There are many brilliant, proven behavioural science concepts that give insight into why people respond in a certain way to certain stimulus. Being aware of these tools can give you communications and marketing even more impact...
Many of the defined behaviours below are brought about because the human mind is considered to be a 'cognitive miser' – due to the tendency of humans to think and solve problems in simpler and less effortful ways rather than in more sophisticated and effortful ways, regardless of intelligence.
So just as a miser seeks to avoid spending money, the human mind often seeks to avoid spending cognitive effort. This, in turn, leads to mental short cuts (or heuristics) that we can observe and define - such as concepts like the Peak End Rule, Anchoring, Goal gradient effect and the Scarcity heuristic. All of which have been used many times in marketing and communication campaigns to great effect.
This list below has been created to provide a quick reference guide to certain behaviours and how you might harness these to help improve your communication, marketing and behaviour change strategies. Enjoy!
Anchoring or focalism
The tendency to rely too heavily upon, or “anchor”, on one trait or piece of information when making decisions (usually the first piece of information acquired on that subject).
The tendency to attribute greater accuracy to the opinion of an authority figure (unrelated to its content) and be more influenced by that opinion.
The tendency to overestimate the likelihood of events with greater “availability” in memory, which can be influenced by how recent the memories are or how unusual or emotionally charged they may be. Closely linked to vividness.
The tendency to do (or believe) things because many other people do (or believe) the same. Related to groupthink and herd behaviour.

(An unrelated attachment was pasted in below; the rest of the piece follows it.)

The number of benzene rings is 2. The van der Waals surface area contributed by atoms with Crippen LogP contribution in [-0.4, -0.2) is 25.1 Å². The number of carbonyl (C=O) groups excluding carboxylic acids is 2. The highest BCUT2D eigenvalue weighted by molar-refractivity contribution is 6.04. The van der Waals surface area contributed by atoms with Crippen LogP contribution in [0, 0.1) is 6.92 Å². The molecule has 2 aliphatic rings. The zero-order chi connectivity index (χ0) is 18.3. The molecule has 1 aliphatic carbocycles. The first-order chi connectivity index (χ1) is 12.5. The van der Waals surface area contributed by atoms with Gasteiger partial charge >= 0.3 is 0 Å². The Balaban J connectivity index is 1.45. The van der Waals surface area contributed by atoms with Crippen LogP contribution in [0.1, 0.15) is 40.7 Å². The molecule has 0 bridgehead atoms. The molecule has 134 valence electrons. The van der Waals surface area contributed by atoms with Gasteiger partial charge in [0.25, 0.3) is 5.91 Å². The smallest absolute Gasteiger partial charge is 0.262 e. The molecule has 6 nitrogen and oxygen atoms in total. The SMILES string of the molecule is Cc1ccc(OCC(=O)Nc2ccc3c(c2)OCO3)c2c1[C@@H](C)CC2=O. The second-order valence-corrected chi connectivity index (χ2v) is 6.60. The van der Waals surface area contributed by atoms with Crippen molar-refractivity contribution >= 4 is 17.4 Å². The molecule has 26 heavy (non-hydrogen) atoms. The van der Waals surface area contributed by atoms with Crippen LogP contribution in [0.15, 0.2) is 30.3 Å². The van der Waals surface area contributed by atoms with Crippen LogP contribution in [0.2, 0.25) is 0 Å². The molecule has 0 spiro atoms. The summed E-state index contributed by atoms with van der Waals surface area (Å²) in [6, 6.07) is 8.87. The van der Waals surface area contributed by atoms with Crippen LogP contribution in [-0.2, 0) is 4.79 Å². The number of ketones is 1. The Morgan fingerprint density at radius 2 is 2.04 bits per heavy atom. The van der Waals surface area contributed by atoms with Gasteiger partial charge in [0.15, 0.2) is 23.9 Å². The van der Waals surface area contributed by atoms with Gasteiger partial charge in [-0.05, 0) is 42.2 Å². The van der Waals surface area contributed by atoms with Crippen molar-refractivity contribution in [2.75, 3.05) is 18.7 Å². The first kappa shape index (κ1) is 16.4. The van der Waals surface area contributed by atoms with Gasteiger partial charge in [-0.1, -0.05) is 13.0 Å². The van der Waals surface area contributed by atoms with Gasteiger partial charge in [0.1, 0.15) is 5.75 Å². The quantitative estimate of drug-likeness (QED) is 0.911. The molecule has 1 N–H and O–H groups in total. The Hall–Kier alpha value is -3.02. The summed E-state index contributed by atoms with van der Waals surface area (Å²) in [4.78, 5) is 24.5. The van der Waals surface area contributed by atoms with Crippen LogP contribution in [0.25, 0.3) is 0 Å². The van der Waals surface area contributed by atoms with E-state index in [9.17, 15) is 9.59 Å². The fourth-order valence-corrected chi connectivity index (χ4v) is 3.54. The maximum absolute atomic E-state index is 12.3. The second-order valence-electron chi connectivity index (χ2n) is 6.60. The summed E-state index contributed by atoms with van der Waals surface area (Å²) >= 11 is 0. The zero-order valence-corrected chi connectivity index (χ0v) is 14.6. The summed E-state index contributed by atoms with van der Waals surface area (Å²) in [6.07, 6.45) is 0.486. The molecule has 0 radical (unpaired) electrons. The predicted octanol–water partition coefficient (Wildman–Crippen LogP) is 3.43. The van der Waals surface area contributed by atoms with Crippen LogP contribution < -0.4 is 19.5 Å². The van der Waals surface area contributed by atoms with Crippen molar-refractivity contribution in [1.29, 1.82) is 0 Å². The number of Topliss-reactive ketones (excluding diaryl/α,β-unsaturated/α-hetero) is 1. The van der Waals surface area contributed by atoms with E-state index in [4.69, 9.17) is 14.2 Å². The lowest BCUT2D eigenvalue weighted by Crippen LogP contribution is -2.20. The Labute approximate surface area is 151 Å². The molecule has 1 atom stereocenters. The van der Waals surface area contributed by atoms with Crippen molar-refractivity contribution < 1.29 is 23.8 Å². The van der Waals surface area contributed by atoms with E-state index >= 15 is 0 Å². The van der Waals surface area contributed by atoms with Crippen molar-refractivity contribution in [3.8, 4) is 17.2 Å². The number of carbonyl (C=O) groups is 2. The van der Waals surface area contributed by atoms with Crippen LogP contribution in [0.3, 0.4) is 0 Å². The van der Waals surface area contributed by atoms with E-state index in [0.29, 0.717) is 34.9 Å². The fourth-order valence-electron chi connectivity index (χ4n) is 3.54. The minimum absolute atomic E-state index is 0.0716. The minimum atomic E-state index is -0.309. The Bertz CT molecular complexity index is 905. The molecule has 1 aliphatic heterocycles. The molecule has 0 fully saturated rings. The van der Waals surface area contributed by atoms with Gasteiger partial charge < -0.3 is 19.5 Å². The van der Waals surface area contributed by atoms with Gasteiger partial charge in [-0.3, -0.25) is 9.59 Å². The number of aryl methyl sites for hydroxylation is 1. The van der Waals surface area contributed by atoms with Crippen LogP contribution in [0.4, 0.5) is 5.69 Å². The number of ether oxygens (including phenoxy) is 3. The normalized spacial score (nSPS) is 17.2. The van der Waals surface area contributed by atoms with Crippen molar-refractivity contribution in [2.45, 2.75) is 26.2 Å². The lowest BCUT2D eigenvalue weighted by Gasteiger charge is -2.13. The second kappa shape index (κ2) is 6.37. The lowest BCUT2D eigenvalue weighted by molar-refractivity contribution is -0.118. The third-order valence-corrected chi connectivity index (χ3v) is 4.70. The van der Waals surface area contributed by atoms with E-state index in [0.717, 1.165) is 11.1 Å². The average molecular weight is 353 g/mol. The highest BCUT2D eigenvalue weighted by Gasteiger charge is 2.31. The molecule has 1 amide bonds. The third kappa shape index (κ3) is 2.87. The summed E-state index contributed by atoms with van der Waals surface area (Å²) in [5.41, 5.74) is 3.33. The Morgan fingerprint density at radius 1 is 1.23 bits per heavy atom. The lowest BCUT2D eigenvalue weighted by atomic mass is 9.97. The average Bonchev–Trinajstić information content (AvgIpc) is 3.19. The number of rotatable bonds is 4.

The tendency for people to appear more attractive in a group than in isolation.
Presenting choices in a leading way but still allowing for the freedom of choice.
The tendency to be consistent with what we have already done or said we will do in the past, particularly if public. Inconsistency is not a desirable trait; thus, people try to keep their promises and reflect consistency.
A way to lock yourself into following a plan of action that you might not want to do but you know is good for you. In other words, a commitment device is a way to give yourself a reward or punishment to make an empty promise stronger and believable.
There are psychological costs to making decisions. Since choosing can be difficult and requires effort, just like any other activity, long sessions of decision making can lead to poor choices. Similar to other activities that consume resources required for executive functions, decision fatigue is reflected in self-regulation, such as a diminished ability to exercise self-control (Vohs et al., 2008). (See also choice overload and ego depletion.)
When people make complex or long decisions, such as buying a car, they tend to explore their options successively. This involves deciding what information to focus on, as well as choices between attributes and alternatives
Default options are pre-set courses of action that take effect if nothing is specified by the decision maker (Thaler & Sunstein, 2008), and setting defaults is an effective tool in choice architecture when there is inertia or uncertainty in decision making (Samson, 2014).
The tendency to evaluate services based on their duration rather than on their content. Consumers rely on the duration heuristic because it simplifies the evaluation process. In particular, the duration heuristic is most likely to be seen when the duration of the service experience is evaluable relative to other features and when duration is considered in relation to price. (Imagine how you’d feel if the locksmith was done in 5 minutes versus 35 minutes.)